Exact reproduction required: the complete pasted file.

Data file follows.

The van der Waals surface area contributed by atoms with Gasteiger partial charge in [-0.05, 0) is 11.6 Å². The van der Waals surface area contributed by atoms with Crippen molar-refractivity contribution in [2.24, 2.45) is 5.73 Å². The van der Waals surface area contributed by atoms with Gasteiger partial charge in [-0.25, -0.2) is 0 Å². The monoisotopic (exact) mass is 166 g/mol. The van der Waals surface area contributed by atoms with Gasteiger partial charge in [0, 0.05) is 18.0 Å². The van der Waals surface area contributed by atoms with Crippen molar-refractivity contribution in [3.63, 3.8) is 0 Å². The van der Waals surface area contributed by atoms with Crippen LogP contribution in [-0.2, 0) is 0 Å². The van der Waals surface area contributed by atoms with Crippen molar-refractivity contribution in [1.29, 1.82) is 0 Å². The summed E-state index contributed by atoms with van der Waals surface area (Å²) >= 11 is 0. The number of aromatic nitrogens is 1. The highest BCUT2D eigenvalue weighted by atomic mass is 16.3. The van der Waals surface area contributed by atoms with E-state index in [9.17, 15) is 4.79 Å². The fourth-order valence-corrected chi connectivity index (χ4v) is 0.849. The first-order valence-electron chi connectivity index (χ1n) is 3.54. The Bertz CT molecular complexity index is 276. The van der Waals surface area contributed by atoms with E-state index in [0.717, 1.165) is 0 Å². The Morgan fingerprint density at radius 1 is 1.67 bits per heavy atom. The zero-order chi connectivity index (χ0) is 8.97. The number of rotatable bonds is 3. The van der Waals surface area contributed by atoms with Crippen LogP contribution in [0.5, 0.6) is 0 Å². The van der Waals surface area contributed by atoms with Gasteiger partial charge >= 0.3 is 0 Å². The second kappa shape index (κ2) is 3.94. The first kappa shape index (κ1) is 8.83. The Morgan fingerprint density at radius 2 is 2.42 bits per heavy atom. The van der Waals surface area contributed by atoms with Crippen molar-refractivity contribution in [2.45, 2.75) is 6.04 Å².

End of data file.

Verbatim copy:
The van der Waals surface area contributed by atoms with Gasteiger partial charge in [-0.05, 0) is 11.6 Å². The van der Waals surface area contributed by atoms with Crippen molar-refractivity contribution in [2.24, 2.45) is 5.73 Å². The van der Waals surface area contributed by atoms with Gasteiger partial charge in [-0.25, -0.2) is 0 Å². The monoisotopic (exact) mass is 166 g/mol. The van der Waals surface area contributed by atoms with Gasteiger partial charge in [0, 0.05) is 18.0 Å². The van der Waals surface area contributed by atoms with Crippen molar-refractivity contribution in [3.63, 3.8) is 0 Å². The van der Waals surface area contributed by atoms with Crippen LogP contribution in [-0.2, 0) is 0 Å². The van der Waals surface area contributed by atoms with Crippen molar-refractivity contribution in [1.29, 1.82) is 0 Å². The summed E-state index contributed by atoms with van der Waals surface area (Å²) >= 11 is 0. The number of aromatic nitrogens is 1. The highest BCUT2D eigenvalue weighted by atomic mass is 16.3. The van der Waals surface area contributed by atoms with E-state index in [9.17, 15) is 4.79 Å². The fourth-order valence-corrected chi connectivity index (χ4v) is 0.849. The first-order valence-electron chi connectivity index (χ1n) is 3.54. The Bertz CT molecular complexity index is 276. The van der Waals surface area contributed by atoms with E-state index in [0.717, 1.165) is 0 Å². The Morgan fingerprint density at radius 1 is 1.67 bits per heavy atom. The zero-order chi connectivity index (χ0) is 8.97. The number of rotatable bonds is 3. The van der Waals surface area contributed by atoms with Crippen LogP contribution in [0.5, 0.6) is 0 Å². The van der Waals surface area contributed by atoms with Gasteiger partial charge >= 0.3 is 0 Å². The second kappa shape index (κ2) is 3.94. The first kappa shape index (κ1) is 8.83. The Morgan fingerprint density at radius 2 is 2.42 bits per heavy atom. The van der Waals surface area contributed by atoms with Crippen molar-refractivity contribution in [2.45, 2.75) is 6.04 Å².